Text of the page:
First Patient Treated With Embryonic Stem Cells

Paralyzed Atlanta Patient Gets Stem Cells Injected Into Spine

Medically Reviewed by Laura J. Martin, MD on October 11, 2010
From the WebMD Archives

Oct. 11, 2010 - The first person treated with embryonic stem cells is an Atlanta patient paralyzed by a recent spine injury.

The Geron Corp. GRNOPC1 stem cells come from embryos left over after in vitro fertilization and donated by the parents. The FDA approved the study in early 2009.

The clinical trial is a first step toward an eventual cure for paralysis, says study leader Richard Fessler, MD, PhD, professor of neurological surgery at Northwestern University Feinberg School of Medicine and a surgeon at Northwestern Memorial Hospital.

"We would love to see paralysis cured. Will that happen with this study? Of course not. We would be thrilled to see any beneficial effect at all," Fessler tells WebMD. "This is merely the first step in a long process that will take 10-25 years."

The study, taking place at up to seven medical centers, will enroll 10 patients in its first stage. Patients with complete grade A thoracic spinal cord injuries will be treated seven to 14 days after their injury. Such patients cannot move or feel their lower bodies and usually lose bladder and bowel control. Physical therapy has only limited benefits.

Embryonic Stem Cells Mature Before Injection

Before being given to patients, the embryonic cells are matured into "precursor cells" destined to become oligodendrocytes. These are the cells that make up the myelin sheaths that protect nerves in the spinal cord.

It's hoped that the GRNOPC1 cells will restore spinal function by replacing lost myelin and by giving off chemical signals that promote new nerve growth.

The cells are injected directly into the site of the spinal injury using a syringe positioning device that attaches to the frame of the operating room table.

Patients in the study must undergo short-term immune-suppressing therapy to ensure that their bodies do not reject the new cells.

The Atlanta patient, and nine more patients to be enrolled in the first phase of the clinical trial, get only small doses of the GRNOPC1 cells. It's the human equivalent of the smallest dose to show benefit in animal studies. If the treatment proves safe, the next phase of the study will use up to tenfold larger doses of the cells.

Key questions are whether the stem cells will spur growth of tumors called teratomas, whether the cells will be rejected by the immune system, and whether there will be unintended consequences such as nerve pain.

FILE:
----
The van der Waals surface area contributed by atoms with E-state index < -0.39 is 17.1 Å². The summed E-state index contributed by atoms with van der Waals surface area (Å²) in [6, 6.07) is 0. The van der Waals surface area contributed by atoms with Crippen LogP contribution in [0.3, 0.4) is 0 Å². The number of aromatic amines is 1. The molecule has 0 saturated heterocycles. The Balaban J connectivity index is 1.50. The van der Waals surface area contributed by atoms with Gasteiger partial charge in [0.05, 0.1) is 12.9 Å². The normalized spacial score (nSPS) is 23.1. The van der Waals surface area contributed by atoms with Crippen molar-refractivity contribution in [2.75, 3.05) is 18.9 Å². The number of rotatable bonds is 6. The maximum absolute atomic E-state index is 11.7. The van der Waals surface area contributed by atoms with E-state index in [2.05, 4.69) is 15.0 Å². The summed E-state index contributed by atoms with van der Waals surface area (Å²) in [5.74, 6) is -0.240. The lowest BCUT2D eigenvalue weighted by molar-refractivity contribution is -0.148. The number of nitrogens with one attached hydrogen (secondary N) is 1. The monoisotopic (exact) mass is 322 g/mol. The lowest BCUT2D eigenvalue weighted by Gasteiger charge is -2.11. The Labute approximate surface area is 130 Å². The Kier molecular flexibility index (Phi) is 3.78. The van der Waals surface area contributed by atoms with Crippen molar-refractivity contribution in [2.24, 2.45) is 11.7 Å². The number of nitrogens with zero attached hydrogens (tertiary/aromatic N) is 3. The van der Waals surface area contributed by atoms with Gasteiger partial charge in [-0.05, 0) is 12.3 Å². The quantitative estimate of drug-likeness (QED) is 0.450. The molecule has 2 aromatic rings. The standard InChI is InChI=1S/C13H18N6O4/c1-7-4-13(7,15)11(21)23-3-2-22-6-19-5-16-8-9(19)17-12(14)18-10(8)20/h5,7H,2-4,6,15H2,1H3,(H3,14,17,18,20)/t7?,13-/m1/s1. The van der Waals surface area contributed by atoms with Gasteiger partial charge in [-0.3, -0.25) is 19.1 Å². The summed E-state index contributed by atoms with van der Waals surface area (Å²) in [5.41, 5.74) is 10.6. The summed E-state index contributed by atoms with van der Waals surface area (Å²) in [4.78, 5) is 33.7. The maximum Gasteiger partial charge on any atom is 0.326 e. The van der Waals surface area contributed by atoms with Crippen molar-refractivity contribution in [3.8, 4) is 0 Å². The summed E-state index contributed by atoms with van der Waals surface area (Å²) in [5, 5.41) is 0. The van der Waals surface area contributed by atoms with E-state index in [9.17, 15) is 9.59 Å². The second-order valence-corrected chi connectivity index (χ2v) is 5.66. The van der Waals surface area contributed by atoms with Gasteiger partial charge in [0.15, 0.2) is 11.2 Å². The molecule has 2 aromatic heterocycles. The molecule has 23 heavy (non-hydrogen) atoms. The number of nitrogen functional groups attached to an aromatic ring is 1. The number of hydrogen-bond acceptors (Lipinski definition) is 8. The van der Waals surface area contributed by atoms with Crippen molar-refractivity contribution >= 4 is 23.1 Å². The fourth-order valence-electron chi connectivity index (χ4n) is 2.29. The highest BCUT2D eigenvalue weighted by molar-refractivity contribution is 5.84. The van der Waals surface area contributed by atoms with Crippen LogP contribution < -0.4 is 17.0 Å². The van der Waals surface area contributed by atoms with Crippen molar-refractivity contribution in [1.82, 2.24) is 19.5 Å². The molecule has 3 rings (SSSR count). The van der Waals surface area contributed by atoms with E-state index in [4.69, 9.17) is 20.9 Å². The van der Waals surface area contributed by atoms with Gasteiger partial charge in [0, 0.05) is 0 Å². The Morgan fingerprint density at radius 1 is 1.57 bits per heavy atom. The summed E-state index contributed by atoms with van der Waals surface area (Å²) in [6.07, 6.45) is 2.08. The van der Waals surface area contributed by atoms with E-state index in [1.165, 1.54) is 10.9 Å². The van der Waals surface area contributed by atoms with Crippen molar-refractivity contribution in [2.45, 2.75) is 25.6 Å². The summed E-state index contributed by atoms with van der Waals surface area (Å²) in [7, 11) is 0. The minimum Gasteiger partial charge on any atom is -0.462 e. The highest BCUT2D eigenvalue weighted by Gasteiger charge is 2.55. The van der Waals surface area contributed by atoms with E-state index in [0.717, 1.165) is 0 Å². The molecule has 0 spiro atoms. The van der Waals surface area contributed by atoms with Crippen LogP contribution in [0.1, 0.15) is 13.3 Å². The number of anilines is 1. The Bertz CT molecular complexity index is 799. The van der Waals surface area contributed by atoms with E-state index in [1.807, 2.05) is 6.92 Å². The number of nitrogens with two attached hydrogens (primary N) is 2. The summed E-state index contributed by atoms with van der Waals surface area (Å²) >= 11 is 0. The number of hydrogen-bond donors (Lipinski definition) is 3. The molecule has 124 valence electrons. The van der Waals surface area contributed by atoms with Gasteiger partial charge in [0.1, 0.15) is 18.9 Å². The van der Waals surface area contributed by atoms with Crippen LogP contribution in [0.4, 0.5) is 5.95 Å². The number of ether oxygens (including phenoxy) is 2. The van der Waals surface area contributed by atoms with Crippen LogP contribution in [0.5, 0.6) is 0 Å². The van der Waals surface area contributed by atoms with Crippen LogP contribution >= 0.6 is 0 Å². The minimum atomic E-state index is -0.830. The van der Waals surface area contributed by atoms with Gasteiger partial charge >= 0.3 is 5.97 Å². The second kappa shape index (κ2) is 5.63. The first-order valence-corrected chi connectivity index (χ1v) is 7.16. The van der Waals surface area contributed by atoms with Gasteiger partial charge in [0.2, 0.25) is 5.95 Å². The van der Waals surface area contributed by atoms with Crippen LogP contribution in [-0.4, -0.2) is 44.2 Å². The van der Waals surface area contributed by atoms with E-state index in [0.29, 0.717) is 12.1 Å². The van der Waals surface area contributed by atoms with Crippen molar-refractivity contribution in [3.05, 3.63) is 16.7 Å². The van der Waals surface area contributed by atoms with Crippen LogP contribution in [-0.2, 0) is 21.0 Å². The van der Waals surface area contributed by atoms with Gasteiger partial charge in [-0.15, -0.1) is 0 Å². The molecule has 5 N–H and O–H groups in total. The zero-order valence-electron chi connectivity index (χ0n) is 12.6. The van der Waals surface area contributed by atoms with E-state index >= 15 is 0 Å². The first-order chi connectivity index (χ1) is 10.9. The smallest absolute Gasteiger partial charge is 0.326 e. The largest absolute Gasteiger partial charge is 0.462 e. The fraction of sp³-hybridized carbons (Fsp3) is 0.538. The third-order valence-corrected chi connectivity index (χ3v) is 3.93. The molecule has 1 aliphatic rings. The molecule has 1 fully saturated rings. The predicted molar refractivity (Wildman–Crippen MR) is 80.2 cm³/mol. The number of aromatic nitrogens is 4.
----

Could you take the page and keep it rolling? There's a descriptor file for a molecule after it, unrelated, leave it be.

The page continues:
In preclinical studies, animals with severe spinal injuries regained the ability to walk after treatment with OPC1 cells. The animals did not develop teratomas, reject the cells, or suffer nerve pain.

In addition to showing clinical improvement, treated animals' damaged nerves became coated with new myelin and there was new nerve growth in the vicinity of the injected cells.

Whether humans will respond as well as animals remains an open question. Study patients will be followed closely, and must agree to check-up visits for 15 years.

So far, the only active clinical trial centers are at Northwestern University in Chicago and the Shepherd Spinal Center in Atlanta.

Fessler notes that this study is not the first time he's explored using embryonic tissues to repair spinal injuries. In the late 1990s, when he was at the University of Florida, Fessler and colleagues explored the use of fetal spinal tissue to treat paralysis.

Overall, this treatment showed little effect. But individual patients had substantial improvement -- and Fessler says that crucial knowledge gained in that study planted the seeds of the stem-cell trial that began today.

In addition to the GRNOPC1 cells for nervous system diseases, Geron is also making six other cell types from embryonic stem cells:

  • Heart muscle cells for treatment of heart failure and heart attack
  • Pancreatic islet cells for the treatment of diabetes
  • Cartilage cells for the treatment of osteoarthritis
  • Liver cells for drug testing
  • Antigen-presenting cells for immunotherapy of cancer and infectious diseases
  • Bone cells for the treatment of osteoporosis and bone fracture
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Richard Fessler, MD, PhD, professor of neurological surgery, Northwestern University Feinberg School of Medicine and Northwestern Memorial Hospital, Chicago.

News release, Geron Corp.

Geron Corp. web site.

Northwestern Medicine press office.

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